Tuesday, April 20

Mini Reviews: April 20th Edition [Nintendo Switch eShop]


Fez [Polytron Corp] (Nindie Choice!) -
This far into the Switch lifespan the list of outstanding top-notch indie titles that haven’t yet made it to the platform is dwindling. There’s absolutely no doubt that Fez is one such title that has taken too long to get here and is incredibly welcome. In screen shots it may just appear to be a solid pixel platformer, but that would be woefully underselling it since in reality it’s a hybrid of sorts, allowing and even necessitating your rotating the levels in 3D space in order to reveal hidden secrets, surprises, and challenges that you’ll continue to face in a purely 2D plane in terms of the action. This results in a feel that’s somewhere between an action platformer and a puzzle game at times, and in many ways I’m shocked that as long as the game has taken to get to Switch someone else hadn’t already beaten it to the punch with a similar feel, but nobody really has. Clever, full of heart, and genuinely unique in its gameplay mechanics, Fez may be long overdue on the platform but hasn’t lost any of its very genuine appeal.


Heal [Jesse Makkonen] - Certainly the puzzle genre, in general, has been quite well-represented on the Switch. With its friendliness to mobile conversions, the availability of the touchscreen for play, and general focus on portability it’s a natural. The challenge, then, is trying to make something that will stand out from the crowd. Heal, which conveys only a little bit of the essence of its story at a time, has you starting out without much guidance in the form of an old man who is presented with a pretty wide variety of puzzles to solve in order to progress. As you complete them you’ll move to new areas and more challenges, with a pretty slow drip of info on your character and situation but it falls short of being a compelling story-driven game to the degree of many better examples on the system. The result is then mostly a series of pretty distinctive and sometimes challenging puzzles somewhat loosely connected to a story. If you’re looking for some variety on a pretty humble budget it’s at least not a bad option.


The Longing [Studio Seufz] - Before getting a bit more negative I wanted to be clear I absolutely have respect for developers who dare to tackle the challenge of coming up with something unique. The Longing, aside from its signature hand-drawn look is inherently meditative and calm in its nature, and we don’t always need yet another high-octane experience to get our adrenaline pumping. In fact, with the timeframe you’re given of 400 days until your slumbering king is to awaken, the game itself poses little to no urgency on you. While I’m sure there’s a message here of the need to relish the smaller things in life and to not be so constantly beholden to the clock there are some elements in The Longing that I think push a bit too far. Most of all what’s so aggravating is the snail’s pace your character moves at during initial exploration. Granted, once you set a marker to a spot you’ve been to it is pretty quick and easy to get there but the kingdom you’re in is labyrinthine and mapping out where everything is gets positively brutal if you value your time in the least. The thing is, I absolutely could see how this experience would work quite well on a mobile device, with you setting some things into motion and then leaving for a few hours until they complete in some way. On a dedicated gaming device where you’re unable to swipe between running programs though? It’s a big too much of a slog, and that’s purely a design choice, even if there are some great moments in store in this experience for people with more patience and time they’re willing to eat up simply waiting on things to happen.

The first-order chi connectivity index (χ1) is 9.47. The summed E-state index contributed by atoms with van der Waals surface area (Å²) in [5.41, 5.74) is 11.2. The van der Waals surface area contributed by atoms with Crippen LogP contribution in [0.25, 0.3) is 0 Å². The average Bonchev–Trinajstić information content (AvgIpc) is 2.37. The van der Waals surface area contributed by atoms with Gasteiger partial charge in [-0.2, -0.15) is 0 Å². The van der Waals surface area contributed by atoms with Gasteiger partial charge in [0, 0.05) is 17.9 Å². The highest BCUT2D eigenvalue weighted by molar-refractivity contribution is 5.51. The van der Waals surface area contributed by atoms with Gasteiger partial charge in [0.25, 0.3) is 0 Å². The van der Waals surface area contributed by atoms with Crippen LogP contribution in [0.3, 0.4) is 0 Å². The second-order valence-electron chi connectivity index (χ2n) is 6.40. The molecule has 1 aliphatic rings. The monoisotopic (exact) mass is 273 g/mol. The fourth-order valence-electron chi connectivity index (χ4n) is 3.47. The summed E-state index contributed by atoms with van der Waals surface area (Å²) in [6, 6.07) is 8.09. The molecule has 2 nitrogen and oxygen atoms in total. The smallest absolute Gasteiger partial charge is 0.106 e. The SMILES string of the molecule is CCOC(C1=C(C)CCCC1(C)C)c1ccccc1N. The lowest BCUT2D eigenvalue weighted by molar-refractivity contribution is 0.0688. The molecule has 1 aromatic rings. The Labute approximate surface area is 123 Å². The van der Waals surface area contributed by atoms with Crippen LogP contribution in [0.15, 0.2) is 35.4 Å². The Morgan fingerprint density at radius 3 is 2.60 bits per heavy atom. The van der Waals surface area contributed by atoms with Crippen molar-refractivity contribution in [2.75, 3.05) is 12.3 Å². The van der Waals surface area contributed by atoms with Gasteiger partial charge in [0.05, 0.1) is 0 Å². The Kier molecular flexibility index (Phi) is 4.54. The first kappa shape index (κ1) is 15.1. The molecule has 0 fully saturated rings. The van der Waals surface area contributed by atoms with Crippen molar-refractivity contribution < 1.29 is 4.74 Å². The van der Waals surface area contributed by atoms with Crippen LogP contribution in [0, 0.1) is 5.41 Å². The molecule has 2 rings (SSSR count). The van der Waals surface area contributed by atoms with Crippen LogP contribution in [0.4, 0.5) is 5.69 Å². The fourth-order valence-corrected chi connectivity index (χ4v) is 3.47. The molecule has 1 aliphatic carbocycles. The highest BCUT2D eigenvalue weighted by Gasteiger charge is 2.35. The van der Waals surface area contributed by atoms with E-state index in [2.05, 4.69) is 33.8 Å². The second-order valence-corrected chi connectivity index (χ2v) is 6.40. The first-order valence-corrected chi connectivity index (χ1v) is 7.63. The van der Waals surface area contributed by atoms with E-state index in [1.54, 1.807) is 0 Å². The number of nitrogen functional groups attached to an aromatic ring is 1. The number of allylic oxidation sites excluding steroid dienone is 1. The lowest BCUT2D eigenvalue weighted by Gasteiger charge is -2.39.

Geminose: Animal Popstars [Midnight City] - Usually focusing on more hardcore or even the semi-sophisticated casual market, developers don’t always put much care into trying to appeal to the next generation of gamers. Enter the super-cute Geminose cavalcade of creatures of various shapes and sizes that you’ll be able to befriend, get to join your band, and play with through a fair variety of mini games. Whether working more of a rhythm game feel or performing a series of small tasks to prepare a dish or helping your budding stars decorate their rooms this is thoroughly casual in nature and there’s not necessarily anything wrong with that. Skewing to the pretty young set or simply people who still yearn for more motion-based gaming and don’t mind everything being a bit simplistic this super-cute game fills a need on Switch, just most people won’t dig the return of motion controls and pretty simple mini game play that was so common in the Wii era.


Delicious! Pretty Girls Mahjong Solitaire [EastAsiaSoft] - Ah, gotta love those niche specialty titles from overseas that bring a little flavor to the eShop. Or, you may be a bit repulsed or disgusted by them, somewhat thinly offering cheesecake anime women in various states outfits and states of at least partial undress under the auspices of a game. To its credit, the solitaire Mahjong it offers is pretty demanding and will keep you looking and sometimes carefully choosing which pairs to remove and when. In addition the game’s tile set, while not particularly amazing, is at least attractive and generally easy to distinguish even with some characters that can get pretty close to being the same. Is it art? Not really. But for a budget price if this type of content floats your boat it is at least included in a reasonably good shell of legitimate gameplay.

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